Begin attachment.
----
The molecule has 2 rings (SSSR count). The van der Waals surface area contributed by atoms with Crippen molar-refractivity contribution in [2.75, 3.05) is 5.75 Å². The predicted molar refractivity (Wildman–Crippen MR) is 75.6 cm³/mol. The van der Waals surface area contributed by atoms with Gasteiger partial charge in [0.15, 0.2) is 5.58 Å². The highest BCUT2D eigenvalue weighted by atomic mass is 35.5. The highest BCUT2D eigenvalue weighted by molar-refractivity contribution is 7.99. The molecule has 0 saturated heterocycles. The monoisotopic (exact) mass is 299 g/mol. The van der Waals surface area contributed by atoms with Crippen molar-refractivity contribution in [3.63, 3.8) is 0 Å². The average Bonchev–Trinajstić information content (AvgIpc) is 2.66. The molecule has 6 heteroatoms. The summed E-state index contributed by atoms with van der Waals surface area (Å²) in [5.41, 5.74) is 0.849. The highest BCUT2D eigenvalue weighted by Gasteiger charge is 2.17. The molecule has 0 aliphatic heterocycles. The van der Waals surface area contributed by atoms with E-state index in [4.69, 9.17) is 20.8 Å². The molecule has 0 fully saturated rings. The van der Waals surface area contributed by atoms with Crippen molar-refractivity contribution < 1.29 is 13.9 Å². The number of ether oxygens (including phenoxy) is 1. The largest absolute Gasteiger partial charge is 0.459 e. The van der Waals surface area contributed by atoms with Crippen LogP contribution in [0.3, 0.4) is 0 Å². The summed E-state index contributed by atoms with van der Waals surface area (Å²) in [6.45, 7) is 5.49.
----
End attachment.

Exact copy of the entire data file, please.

The molecule has 2 rings (SSSR count). The van der Waals surface area contributed by atoms with Crippen molar-refractivity contribution in [2.75, 3.05) is 5.75 Å². The predicted molar refractivity (Wildman–Crippen MR) is 75.6 cm³/mol. The van der Waals surface area contributed by atoms with Gasteiger partial charge in [0.15, 0.2) is 5.58 Å². The highest BCUT2D eigenvalue weighted by atomic mass is 35.5. The highest BCUT2D eigenvalue weighted by molar-refractivity contribution is 7.99. The molecule has 0 saturated heterocycles. The monoisotopic (exact) mass is 299 g/mol. The van der Waals surface area contributed by atoms with Crippen molar-refractivity contribution in [3.63, 3.8) is 0 Å². The average Bonchev–Trinajstić information content (AvgIpc) is 2.66. The molecule has 6 heteroatoms. The summed E-state index contributed by atoms with van der Waals surface area (Å²) in [5.41, 5.74) is 0.849. The highest BCUT2D eigenvalue weighted by Gasteiger charge is 2.17. The molecule has 0 aliphatic heterocycles. The van der Waals surface area contributed by atoms with E-state index in [4.69, 9.17) is 20.8 Å². The molecule has 0 fully saturated rings. The van der Waals surface area contributed by atoms with Crippen molar-refractivity contribution < 1.29 is 13.9 Å². The number of ether oxygens (including phenoxy) is 1. The largest absolute Gasteiger partial charge is 0.459 e. The van der Waals surface area contributed by atoms with Crippen LogP contribution in [0.3, 0.4) is 0 Å². The summed E-state index contributed by atoms with van der Waals surface area (Å²) in [6.45, 7) is 5.49.